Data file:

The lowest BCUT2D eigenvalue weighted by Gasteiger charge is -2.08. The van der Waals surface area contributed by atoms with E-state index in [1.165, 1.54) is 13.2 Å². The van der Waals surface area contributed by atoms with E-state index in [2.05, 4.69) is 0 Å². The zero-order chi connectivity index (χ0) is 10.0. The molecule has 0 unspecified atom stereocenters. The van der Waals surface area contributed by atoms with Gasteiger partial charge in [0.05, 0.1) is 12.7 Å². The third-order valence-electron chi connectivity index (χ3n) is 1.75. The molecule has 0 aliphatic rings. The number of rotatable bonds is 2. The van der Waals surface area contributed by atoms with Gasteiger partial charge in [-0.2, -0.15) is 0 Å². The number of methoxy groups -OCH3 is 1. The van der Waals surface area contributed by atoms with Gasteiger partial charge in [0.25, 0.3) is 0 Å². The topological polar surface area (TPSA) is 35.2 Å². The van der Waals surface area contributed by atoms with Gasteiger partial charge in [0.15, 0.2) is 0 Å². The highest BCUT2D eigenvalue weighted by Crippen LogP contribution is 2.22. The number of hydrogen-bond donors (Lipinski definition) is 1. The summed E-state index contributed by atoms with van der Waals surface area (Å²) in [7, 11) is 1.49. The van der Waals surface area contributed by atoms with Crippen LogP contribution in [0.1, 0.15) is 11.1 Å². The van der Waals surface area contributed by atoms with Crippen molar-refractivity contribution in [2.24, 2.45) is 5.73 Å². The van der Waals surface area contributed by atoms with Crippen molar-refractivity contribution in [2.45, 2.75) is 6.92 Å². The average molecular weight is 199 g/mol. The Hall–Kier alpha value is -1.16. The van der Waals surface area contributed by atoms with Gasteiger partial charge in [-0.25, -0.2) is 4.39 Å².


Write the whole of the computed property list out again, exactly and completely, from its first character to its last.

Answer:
The lowest BCUT2D eigenvalue weighted by Gasteiger charge is -2.08. The van der Waals surface area contributed by atoms with E-state index in [1.165, 1.54) is 13.2 Å². The van der Waals surface area contributed by atoms with E-state index in [2.05, 4.69) is 0 Å². The zero-order chi connectivity index (χ0) is 10.0. The molecule has 0 unspecified atom stereocenters. The van der Waals surface area contributed by atoms with Gasteiger partial charge in [0.05, 0.1) is 12.7 Å². The third-order valence-electron chi connectivity index (χ3n) is 1.75. The molecule has 0 aliphatic rings. The number of rotatable bonds is 2. The van der Waals surface area contributed by atoms with Gasteiger partial charge in [-0.2, -0.15) is 0 Å². The number of methoxy groups -OCH3 is 1. The van der Waals surface area contributed by atoms with Gasteiger partial charge in [0.25, 0.3) is 0 Å². The topological polar surface area (TPSA) is 35.2 Å². The van der Waals surface area contributed by atoms with Gasteiger partial charge in [0.15, 0.2) is 0 Å². The highest BCUT2D eigenvalue weighted by Crippen LogP contribution is 2.22. The number of hydrogen-bond donors (Lipinski definition) is 1. The summed E-state index contributed by atoms with van der Waals surface area (Å²) in [7, 11) is 1.49. The van der Waals surface area contributed by atoms with Crippen LogP contribution in [0.1, 0.15) is 11.1 Å². The van der Waals surface area contributed by atoms with Crippen molar-refractivity contribution in [2.24, 2.45) is 5.73 Å². The van der Waals surface area contributed by atoms with Crippen molar-refractivity contribution in [2.45, 2.75) is 6.92 Å². The average molecular weight is 199 g/mol. The Hall–Kier alpha value is -1.16. The van der Waals surface area contributed by atoms with Gasteiger partial charge in [-0.25, -0.2) is 4.39 Å².